On Feb 2., a worker who fell 40 feet down an elevator shaft at the $3.6 billion Salt Lake City International Airport redevelopment project a few days earlier succumbed to his injuries and died. He was reportedly an employee of the joint venture contractor hired to oversee construction. OSHA has opened cases with both JV partners, Holder Construction and Big-D.
While the number of total elevator-related deaths among construction and maintenance workers is relatively small when compared to total construction fatalities, the rate of such deaths doubled from 2003 to 2016, from 14 to 28, with a peak of 37 in 2015, according to a report from The Center for Construction Research and Training (CPWR). However, falls are the cause of most elevator-related fatalities, just like in the construction industry at large. More than 53% of elevator-related deaths were from falls, and of those incidents, almost 48% were from heights of more than 30 feet.
But falls aren’t the only culprits. Workers in the construction industry die from elevator-related caught-in, compressed-by and struck-by injuries, as well as from electrocutions. Those who are building or dismantling elevator systems are the most likely to suffer a fatal incident, followed by those operating heavy equipment or performing repair and maintenance. Elevator installers also had the highest rate of fatalities among building professionals — even more than ironworkers and roofers.
Interestingly, the highest percentage of elevator-related fatalities were among those younger than 35 years of age, and the lowest was for workers 55 years of age or older. It could be that there were simply more younger workers on the jobs where the fatalities occurred, but this could also be a result of a lack of adequate training and inexperience on the part of younger workers. This is backed up by another CPWR analysis that revealed that individuals who have been working in the industry for fewer than three months account for almost a third of elevator-related fatalities.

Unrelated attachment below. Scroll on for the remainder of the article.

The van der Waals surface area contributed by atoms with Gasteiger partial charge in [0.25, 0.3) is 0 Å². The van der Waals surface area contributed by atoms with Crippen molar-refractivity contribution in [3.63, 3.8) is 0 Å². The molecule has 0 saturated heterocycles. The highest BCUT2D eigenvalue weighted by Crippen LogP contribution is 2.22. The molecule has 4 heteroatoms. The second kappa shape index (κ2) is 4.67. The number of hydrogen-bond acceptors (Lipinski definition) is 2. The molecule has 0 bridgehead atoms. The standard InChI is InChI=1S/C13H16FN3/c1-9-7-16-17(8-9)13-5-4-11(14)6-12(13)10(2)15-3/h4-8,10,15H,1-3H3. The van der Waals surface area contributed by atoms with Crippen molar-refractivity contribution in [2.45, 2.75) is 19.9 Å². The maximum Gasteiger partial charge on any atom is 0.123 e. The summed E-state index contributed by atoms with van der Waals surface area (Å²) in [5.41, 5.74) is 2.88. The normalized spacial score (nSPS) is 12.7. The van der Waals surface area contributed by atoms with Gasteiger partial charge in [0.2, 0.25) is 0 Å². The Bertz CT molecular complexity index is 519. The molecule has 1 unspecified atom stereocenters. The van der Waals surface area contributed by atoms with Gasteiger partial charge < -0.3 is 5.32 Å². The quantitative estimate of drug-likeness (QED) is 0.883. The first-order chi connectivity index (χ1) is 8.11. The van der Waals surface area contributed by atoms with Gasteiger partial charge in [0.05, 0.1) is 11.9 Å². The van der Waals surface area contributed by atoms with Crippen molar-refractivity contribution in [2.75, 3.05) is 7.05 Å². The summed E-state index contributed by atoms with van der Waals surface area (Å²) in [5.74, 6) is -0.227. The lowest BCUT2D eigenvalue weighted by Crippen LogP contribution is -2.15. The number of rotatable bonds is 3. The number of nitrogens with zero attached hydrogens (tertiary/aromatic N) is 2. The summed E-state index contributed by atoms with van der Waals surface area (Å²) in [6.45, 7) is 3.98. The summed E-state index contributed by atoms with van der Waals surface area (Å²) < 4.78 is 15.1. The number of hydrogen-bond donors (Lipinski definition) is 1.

There were also a significant number of elevator-related construction injuries from 2003 to 2016 — 1,800 in total. This group of workers was headed up by electricians, who sustained 700 injuries during that time period. The average recovery time for almost half of these workers was 31 days or more. Like fatalities, the youngest and newest workers were most likely to sustain injuries.
The good news is that, according to CPWR, most of these types of injuries and deaths can be prevented with adequate jobsite safeguards and procedures.
Since falls account for most fatalities, fall protection measures and fall arrest systems should be a priority on any construction site with an elevator. Another way to prevent falls is to mark clearly and control access to open shafts. It’s important that contractors designate a safety monitor who can check on employees to ensure they’re using the necessary personal protective equipment and who can ensure proper physical safeguards in the areas around elevator shafts.
Other procedures recommended by the National Institute for Occupational Safety and Health and contained in the CPWR report are:
- Provide safety training to all employees, with a special emphasis for those who are exposed to fall hazards.
- Have medical personnel or, at the very least, first aid available on site.
- Conduct a job safety analysis and develop a safety checklist.
While elevator-related deaths are tragic, they’re preventable, so proper training and reasonable safety measures can go a long way in keeping those workers safe.